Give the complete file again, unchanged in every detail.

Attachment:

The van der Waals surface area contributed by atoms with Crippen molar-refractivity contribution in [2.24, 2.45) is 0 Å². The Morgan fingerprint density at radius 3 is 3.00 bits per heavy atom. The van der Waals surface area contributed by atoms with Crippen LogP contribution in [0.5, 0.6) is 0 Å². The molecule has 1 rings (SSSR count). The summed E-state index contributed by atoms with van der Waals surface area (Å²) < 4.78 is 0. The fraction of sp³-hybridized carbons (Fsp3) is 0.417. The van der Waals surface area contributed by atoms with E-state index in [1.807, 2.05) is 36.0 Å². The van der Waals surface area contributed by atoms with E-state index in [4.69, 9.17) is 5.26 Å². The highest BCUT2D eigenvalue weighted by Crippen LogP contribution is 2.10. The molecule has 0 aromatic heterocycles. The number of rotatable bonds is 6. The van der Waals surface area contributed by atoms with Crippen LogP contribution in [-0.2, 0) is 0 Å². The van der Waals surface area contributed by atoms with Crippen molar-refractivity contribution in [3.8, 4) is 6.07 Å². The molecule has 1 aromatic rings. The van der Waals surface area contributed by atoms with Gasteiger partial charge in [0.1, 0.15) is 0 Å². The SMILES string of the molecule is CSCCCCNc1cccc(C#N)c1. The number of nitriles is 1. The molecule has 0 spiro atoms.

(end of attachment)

The van der Waals surface area contributed by atoms with Crippen molar-refractivity contribution in [2.24, 2.45) is 0 Å². The Morgan fingerprint density at radius 3 is 3.00 bits per heavy atom. The van der Waals surface area contributed by atoms with Crippen LogP contribution in [0.5, 0.6) is 0 Å². The molecule has 1 rings (SSSR count). The summed E-state index contributed by atoms with van der Waals surface area (Å²) < 4.78 is 0. The fraction of sp³-hybridized carbons (Fsp3) is 0.417. The van der Waals surface area contributed by atoms with E-state index in [1.807, 2.05) is 36.0 Å². The van der Waals surface area contributed by atoms with E-state index in [4.69, 9.17) is 5.26 Å². The highest BCUT2D eigenvalue weighted by Crippen LogP contribution is 2.10. The molecule has 0 aromatic heterocycles. The number of rotatable bonds is 6. The van der Waals surface area contributed by atoms with Crippen LogP contribution in [-0.2, 0) is 0 Å². The van der Waals surface area contributed by atoms with Crippen molar-refractivity contribution in [3.8, 4) is 6.07 Å². The molecule has 1 aromatic rings. The van der Waals surface area contributed by atoms with Gasteiger partial charge in [0.1, 0.15) is 0 Å². The SMILES string of the molecule is CSCCCCNc1cccc(C#N)c1. The number of nitriles is 1. The molecule has 0 spiro atoms.